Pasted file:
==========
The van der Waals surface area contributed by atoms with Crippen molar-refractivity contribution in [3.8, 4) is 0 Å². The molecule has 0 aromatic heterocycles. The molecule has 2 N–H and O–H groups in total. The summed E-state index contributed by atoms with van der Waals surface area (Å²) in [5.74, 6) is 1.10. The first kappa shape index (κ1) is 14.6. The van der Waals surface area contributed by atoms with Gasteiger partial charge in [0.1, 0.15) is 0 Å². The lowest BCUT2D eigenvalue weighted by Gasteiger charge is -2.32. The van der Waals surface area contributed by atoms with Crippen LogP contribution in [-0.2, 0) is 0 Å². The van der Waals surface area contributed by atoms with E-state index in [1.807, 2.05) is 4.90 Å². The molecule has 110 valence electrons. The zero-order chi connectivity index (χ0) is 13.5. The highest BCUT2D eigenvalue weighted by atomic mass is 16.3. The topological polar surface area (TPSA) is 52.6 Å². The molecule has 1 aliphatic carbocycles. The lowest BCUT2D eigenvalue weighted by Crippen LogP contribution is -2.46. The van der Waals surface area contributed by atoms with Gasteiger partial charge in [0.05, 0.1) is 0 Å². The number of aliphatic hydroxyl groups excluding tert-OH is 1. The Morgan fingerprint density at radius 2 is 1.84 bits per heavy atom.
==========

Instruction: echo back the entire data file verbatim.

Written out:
The van der Waals surface area contributed by atoms with Crippen molar-refractivity contribution in [3.8, 4) is 0 Å². The molecule has 0 aromatic heterocycles. The molecule has 2 N–H and O–H groups in total. The summed E-state index contributed by atoms with van der Waals surface area (Å²) in [5.74, 6) is 1.10. The first kappa shape index (κ1) is 14.6. The van der Waals surface area contributed by atoms with Gasteiger partial charge in [0.1, 0.15) is 0 Å². The lowest BCUT2D eigenvalue weighted by Gasteiger charge is -2.32. The van der Waals surface area contributed by atoms with Crippen LogP contribution in [-0.2, 0) is 0 Å². The van der Waals surface area contributed by atoms with E-state index in [1.807, 2.05) is 4.90 Å². The molecule has 110 valence electrons. The zero-order chi connectivity index (χ0) is 13.5. The highest BCUT2D eigenvalue weighted by atomic mass is 16.3. The topological polar surface area (TPSA) is 52.6 Å². The molecule has 1 aliphatic carbocycles. The lowest BCUT2D eigenvalue weighted by Crippen LogP contribution is -2.46. The van der Waals surface area contributed by atoms with Gasteiger partial charge in [0.05, 0.1) is 0 Å². The number of aliphatic hydroxyl groups excluding tert-OH is 1. The Morgan fingerprint density at radius 2 is 1.84 bits per heavy atom.